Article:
Issue Date: January 1, 2007
ACS Award in the Chemistry of Materials
Sponsored by DuPont
Robert S. Langer didn't become a pioneer at the interface of chemistry and biology by design. He entered Cornell University as an engineering major mainly because he had excelled in math and science as a high school student in Albany, N.Y. And he ended up a chemical engineer because, he says, "I liked chemistry and didn't like a number of the other courses."
Langer began to explore the biological side of chemistry while pursuing his doctorate in chemical engineering at Massachusetts Institute of Technology. But his eyes really opened when, after completing his thesis, he signed up for a postdoc in Judah Folkman's lab at Children's Hospital Boston. "Most of my friends went into the oil and chemical industries," he recalls. "I was a postdoc in a surgery department. That gave me a lot of ideas."
After the postdoc, Langer returned to MIT and has taught there ever since. Today, he is one of just 13 Institute Professors at MIT and one of very few people to be elected to all three U.S. national academies. He has received more than 150 major awards including, in 2002, the Charles Stark Draper Prize, considered the equivalent of the Nobel Prize for engineers.
Langer's renown is due in no small part to the contribution he has made to public health. David A. Tirrell, a colleague who chairs Caltech's division of chemistry and chemical engineering, says Langer is "without question the outstanding contributor—worldwide—to the development of new materials and new materials systems for tissue engineering and controlled delivery of pharmaceuticals."
When Langer began working on drug delivery in the late 1970s, the conventional wisdom was that only a very few low-molecular-weight lipophilic compounds could be released from polymers in a controlled fashion. Langer proved this wisdom wrong through a painstaking process of customized molecular design. "I found several hundred approaches that didn't work before I found one that did," he says.
Today, Langer's polymers are used to deliver proteins, glycoproteins, peptides, DNA, RNAi, ionic substances, and more. His patents have been licensed or sublicensed by Alkermes, Eli Lilly & Co., Johnson & Johnson, and close to 200 other pharmaceutical, chemical, and medical device companies. He is also exploring nanotechnology as yet another way of getting drugs to their intended target.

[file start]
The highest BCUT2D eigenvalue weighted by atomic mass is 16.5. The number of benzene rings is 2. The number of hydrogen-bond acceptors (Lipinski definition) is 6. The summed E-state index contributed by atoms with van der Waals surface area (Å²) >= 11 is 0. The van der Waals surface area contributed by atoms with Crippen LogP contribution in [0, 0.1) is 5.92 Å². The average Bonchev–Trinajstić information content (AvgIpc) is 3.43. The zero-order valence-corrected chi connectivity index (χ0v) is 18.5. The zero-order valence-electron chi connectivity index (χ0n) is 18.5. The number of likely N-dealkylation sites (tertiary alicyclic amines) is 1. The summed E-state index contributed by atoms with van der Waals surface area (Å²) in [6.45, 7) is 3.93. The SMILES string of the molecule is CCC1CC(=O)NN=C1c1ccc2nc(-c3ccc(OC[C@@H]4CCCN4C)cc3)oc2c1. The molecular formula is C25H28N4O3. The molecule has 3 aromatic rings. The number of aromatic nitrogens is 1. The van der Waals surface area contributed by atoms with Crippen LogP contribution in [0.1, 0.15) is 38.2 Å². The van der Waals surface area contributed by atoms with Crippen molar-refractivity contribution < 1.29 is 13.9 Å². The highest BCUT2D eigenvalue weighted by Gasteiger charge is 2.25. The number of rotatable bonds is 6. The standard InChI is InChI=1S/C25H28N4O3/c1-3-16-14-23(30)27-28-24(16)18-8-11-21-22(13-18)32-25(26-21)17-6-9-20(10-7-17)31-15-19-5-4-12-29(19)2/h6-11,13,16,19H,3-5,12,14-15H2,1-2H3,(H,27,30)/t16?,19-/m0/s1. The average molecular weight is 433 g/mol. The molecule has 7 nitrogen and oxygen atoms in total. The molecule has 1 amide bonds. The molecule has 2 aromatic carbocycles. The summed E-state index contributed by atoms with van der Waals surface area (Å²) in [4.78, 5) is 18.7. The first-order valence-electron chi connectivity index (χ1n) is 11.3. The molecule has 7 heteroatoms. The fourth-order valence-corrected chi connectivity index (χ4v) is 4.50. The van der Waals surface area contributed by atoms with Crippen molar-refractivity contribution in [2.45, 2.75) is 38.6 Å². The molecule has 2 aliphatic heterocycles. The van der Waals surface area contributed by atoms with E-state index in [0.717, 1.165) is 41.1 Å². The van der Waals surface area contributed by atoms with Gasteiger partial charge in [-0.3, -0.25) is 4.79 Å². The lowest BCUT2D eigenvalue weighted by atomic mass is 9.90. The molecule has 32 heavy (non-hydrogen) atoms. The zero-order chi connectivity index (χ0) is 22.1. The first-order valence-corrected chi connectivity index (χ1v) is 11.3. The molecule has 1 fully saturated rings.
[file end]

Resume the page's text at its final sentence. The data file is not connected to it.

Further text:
As important as is Langer's work in controlled delivery and release, Caltech's Tirrell maintains that his more recent research in tissue engineering will have even farther reaching consequences. Working with people such as Joseph P. Vacanti, a surgeon at Harvard Medical School and Massachusetts General Hospital, Langer created synthetic polymer systems that can be seeded with cells and placed in the body to grow skin and other tissue. Several companies have licensed the technology, Langer says.
Given the health-related applications of his work, Langer is very much involved with industry and has sat, at various times, on 15 company boards of directors and 30 scientific advisory boards. He claims, though, to have no desire to make the jump from academia to the for-profit world.
"When you work at a company you have to focus," Langer says. "I've enjoyed coming up with different ideas on all kind of things and then watching them spin out." He also enjoys teaching and training future generations of scientists. Indeed, more than 150 students who graduated from his MIT labs are now themselves teaching and researching at institutions around the world.
Langer, 58, says he is eager to move more of his ideas out of the lab and into the clinic where they can begin to help people in need. He also looks forward to sending more young scientists out into the world. "The chemical aspects of biomedical engineering are incredibly important and will only get more so," he says.
The award address will be presented before the Division of Polymer Chemistry.—Michael McCoy
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